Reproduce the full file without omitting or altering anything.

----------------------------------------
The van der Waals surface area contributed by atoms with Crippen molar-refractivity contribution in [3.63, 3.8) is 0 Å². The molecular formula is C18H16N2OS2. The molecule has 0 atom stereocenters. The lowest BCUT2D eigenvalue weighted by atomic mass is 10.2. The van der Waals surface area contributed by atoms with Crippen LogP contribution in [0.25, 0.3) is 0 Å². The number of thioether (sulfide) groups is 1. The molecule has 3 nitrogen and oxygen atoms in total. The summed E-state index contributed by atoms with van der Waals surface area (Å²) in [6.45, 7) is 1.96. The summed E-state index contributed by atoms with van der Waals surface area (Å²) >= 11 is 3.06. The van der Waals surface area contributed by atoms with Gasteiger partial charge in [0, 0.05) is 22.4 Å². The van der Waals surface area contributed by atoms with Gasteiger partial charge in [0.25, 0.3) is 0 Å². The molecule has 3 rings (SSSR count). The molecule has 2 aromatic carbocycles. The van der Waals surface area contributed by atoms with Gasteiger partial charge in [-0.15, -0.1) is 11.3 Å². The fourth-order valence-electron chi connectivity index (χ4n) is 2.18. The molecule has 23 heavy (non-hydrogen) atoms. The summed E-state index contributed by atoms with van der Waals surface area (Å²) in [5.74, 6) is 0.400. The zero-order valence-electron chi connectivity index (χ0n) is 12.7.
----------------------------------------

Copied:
The van der Waals surface area contributed by atoms with Crippen molar-refractivity contribution in [3.63, 3.8) is 0 Å². The molecular formula is C18H16N2OS2. The molecule has 0 atom stereocenters. The lowest BCUT2D eigenvalue weighted by atomic mass is 10.2. The van der Waals surface area contributed by atoms with Crippen LogP contribution in [0.25, 0.3) is 0 Å². The number of thioether (sulfide) groups is 1. The molecule has 3 nitrogen and oxygen atoms in total. The summed E-state index contributed by atoms with van der Waals surface area (Å²) in [6.45, 7) is 1.96. The summed E-state index contributed by atoms with van der Waals surface area (Å²) >= 11 is 3.06. The van der Waals surface area contributed by atoms with Gasteiger partial charge in [0, 0.05) is 22.4 Å². The van der Waals surface area contributed by atoms with Gasteiger partial charge in [0.25, 0.3) is 0 Å². The molecule has 3 rings (SSSR count). The molecule has 2 aromatic carbocycles. The van der Waals surface area contributed by atoms with Gasteiger partial charge in [-0.15, -0.1) is 11.3 Å². The fourth-order valence-electron chi connectivity index (χ4n) is 2.18. The molecule has 23 heavy (non-hydrogen) atoms. The summed E-state index contributed by atoms with van der Waals surface area (Å²) in [5.74, 6) is 0.400. The zero-order valence-electron chi connectivity index (χ0n) is 12.7.